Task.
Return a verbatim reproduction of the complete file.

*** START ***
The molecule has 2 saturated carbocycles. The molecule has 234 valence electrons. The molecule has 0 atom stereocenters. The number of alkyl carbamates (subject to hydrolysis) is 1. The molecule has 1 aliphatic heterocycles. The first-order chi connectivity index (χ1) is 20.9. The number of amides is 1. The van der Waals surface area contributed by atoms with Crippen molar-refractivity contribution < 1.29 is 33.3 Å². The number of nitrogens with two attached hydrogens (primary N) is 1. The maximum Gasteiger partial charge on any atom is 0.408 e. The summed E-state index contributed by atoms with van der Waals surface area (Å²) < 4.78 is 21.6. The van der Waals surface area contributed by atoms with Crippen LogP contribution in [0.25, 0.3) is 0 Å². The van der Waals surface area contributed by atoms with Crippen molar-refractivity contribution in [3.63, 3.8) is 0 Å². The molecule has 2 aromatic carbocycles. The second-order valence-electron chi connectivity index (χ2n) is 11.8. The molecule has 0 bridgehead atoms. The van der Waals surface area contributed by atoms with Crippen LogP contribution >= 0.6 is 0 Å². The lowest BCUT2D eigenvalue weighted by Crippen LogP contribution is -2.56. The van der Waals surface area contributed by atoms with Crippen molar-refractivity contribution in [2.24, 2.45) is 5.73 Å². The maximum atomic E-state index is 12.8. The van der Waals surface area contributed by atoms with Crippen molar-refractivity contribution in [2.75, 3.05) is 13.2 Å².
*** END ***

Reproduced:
The molecule has 2 saturated carbocycles. The molecule has 234 valence electrons. The molecule has 0 atom stereocenters. The number of alkyl carbamates (subject to hydrolysis) is 1. The molecule has 1 aliphatic heterocycles. The first-order chi connectivity index (χ1) is 20.9. The number of amides is 1. The van der Waals surface area contributed by atoms with Crippen molar-refractivity contribution < 1.29 is 33.3 Å². The number of nitrogens with two attached hydrogens (primary N) is 1. The maximum Gasteiger partial charge on any atom is 0.408 e. The summed E-state index contributed by atoms with van der Waals surface area (Å²) < 4.78 is 21.6. The van der Waals surface area contributed by atoms with Crippen LogP contribution in [0.25, 0.3) is 0 Å². The van der Waals surface area contributed by atoms with Crippen molar-refractivity contribution in [3.63, 3.8) is 0 Å². The molecule has 2 aromatic carbocycles. The second-order valence-electron chi connectivity index (χ2n) is 11.8. The molecule has 0 bridgehead atoms. The van der Waals surface area contributed by atoms with Crippen LogP contribution >= 0.6 is 0 Å². The lowest BCUT2D eigenvalue weighted by Crippen LogP contribution is -2.56. The van der Waals surface area contributed by atoms with Crippen molar-refractivity contribution in [2.24, 2.45) is 5.73 Å². The maximum atomic E-state index is 12.8. The van der Waals surface area contributed by atoms with Crippen molar-refractivity contribution in [2.75, 3.05) is 13.2 Å².